Her hand jetties to her mouth to stifle a whimper. Her tremor shakes a few tears loose from me, melting the snow-covered ground I am staring at. Breath from both of us is crystallizing fast and rapid, surrounding us in a mist.
“You’re right, I am a hypocrite, and I am selfish. I’m sorry, baby. I can’t stand making you cry.” I am grateful she allows my touch, so I risk slipping my arms around her waist.
She sniffles. “Do you know how hard it was to keep up appearances dating all those guys, pretending I didn’t just want to stay home with you? I wasted so much time, and for what? My career? My image? I kept thinking, if I saw a glimmer from you, then I could tell you. I kept looking for hints, and clues, and innuendos. You should have been an actress, Reggie.”
I snort a laugh, which makes her chuckle.
“We are so stupid,” I say, which makes her laugh harder. “Let’s stop being stupid, babe.”
I don’t let her go as she slowly turns around to meet my begging eyes.
“Are you saying yes?” So much love and hope fills her falling tears.
Both our fears burned time we could have had together. My fear drove a crevasse between us, scorching through more. I realize fear is an incendiary element that tempts us away from greatness. I don’t have time to be afraid. I only have time to be great.
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SVC Ricketts is a Contemporary Romance author and professional smart alec (self-professed). Her work has been recognized by the Pacific Northwest Writers Association and was selected as a finalist for the 2013 PNWA Literary Competition in the Romance category.
Raised between Southern California and Oahu, she moved to the Pacific Northwest in 1993 and although she loves it here, her heart belongs to the Islands - it always will. When she’s not in, what she loving calls “book-mode,” she multitasks her life between her hilarious adult special needs daughter, super smexy husband of 11 years, two dogs, and sweating out her stress in a hot yoga studio. She’s also an avid Twitter (@SVC_Ricketts) and Facebook (SVC Ricketts) addict (again, self-professed). If you want to check out her other ramblings, you can visit her at www.SmexyIndieAuthor.com.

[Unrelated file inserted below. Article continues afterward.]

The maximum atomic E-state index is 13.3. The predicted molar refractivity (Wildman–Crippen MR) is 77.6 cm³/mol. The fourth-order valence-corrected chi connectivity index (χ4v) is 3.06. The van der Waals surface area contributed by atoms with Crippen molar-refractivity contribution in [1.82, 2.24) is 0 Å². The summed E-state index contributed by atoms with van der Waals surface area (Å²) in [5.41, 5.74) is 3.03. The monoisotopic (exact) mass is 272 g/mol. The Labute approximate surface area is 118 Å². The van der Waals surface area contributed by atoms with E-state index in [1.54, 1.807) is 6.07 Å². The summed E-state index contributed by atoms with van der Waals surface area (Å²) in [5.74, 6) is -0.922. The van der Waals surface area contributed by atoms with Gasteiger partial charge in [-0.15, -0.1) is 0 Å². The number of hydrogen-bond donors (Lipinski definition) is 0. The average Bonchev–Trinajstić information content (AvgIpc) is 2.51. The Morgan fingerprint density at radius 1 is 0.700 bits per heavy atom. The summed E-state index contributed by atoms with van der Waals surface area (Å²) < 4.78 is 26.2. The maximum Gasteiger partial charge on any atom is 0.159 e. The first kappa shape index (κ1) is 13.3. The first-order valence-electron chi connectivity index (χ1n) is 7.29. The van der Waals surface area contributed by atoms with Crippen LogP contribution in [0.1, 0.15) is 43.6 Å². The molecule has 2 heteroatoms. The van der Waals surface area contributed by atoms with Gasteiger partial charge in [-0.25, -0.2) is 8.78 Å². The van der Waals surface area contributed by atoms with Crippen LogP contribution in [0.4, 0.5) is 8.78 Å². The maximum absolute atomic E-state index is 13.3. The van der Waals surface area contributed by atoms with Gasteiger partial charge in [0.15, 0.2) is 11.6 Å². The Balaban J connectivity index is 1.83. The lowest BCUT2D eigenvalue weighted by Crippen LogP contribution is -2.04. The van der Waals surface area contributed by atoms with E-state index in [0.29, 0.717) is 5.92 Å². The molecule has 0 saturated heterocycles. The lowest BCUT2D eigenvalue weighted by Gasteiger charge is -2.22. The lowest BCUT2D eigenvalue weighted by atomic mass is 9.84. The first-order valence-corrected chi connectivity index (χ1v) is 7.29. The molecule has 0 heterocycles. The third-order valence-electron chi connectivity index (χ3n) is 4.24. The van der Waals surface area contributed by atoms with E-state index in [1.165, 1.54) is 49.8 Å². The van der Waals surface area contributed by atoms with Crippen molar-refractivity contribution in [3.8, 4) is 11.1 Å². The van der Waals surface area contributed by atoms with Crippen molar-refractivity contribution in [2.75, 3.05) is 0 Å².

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Claire's 5 Bare Naked Stars ***** Review
Oh My Goodness,
BNW were approached and offered this book for an honest review, we don’t delete e mail’s like this unless we absolutely cannot do it, and books like this, well books like this are why we do what we do. What an absolute gem.
Firstly, this book is f/f, this is irrelevant, this book is a love story, an absolutely beautiful love story. SVC’s writing is impeccable, just a pleasure to read, I could not put it down and given that it is novella size I devoured it in one night.
I won’t lie, this book made me cry, more than once, but it also made my heart lighter, it makes you realise that if you have EVER come across this type of love, you are blessed, even if you no longer have it for some reason.
The story is told from Reggie’s point of view, we meet her as she is waiting for her best friend, Desi, to break the news to Desi that she has been diagnosed with cancer, the absolute topper is that Reggie is also in love with Desi…
When Desi kisses Reggie and Reggie realises that her feeling are reciprocated her life is complete, or it would be, but, yeh, there’s that cancer to deal with…
There are no spoilers there; nothing that you can’t get from the blurb, it sounds depressing doesn’t it? Thanks to the amazing talent of SVC, it actually isn’t. She handles the subject matter incredibly well, yes you experience what Reggie and Desi are going through with this incredibly cruel illness, Reggie’s parents also (who I LOVE by they way) but it’s not written in a depressing way. Reggie is very matter of fact and very selfless in her attitude toward Desi and her life away from Reggie and her illness.
I also love the childhood flashbacks; they give a real insight into the relationship between Reggie and Desi.
My only criticism of this book is that it could have been a novel, I would have liked to read more of a build up and possibly more from Desi’s point of view, and her story, maybe that is yet to come ;-)
**She reached out, and we were palm-to-palm with our fingers interlaced. “Best friends for life,” she said through a yawn.
I let out a repressed breath through a timid smile. “Yeah, best friends for life.”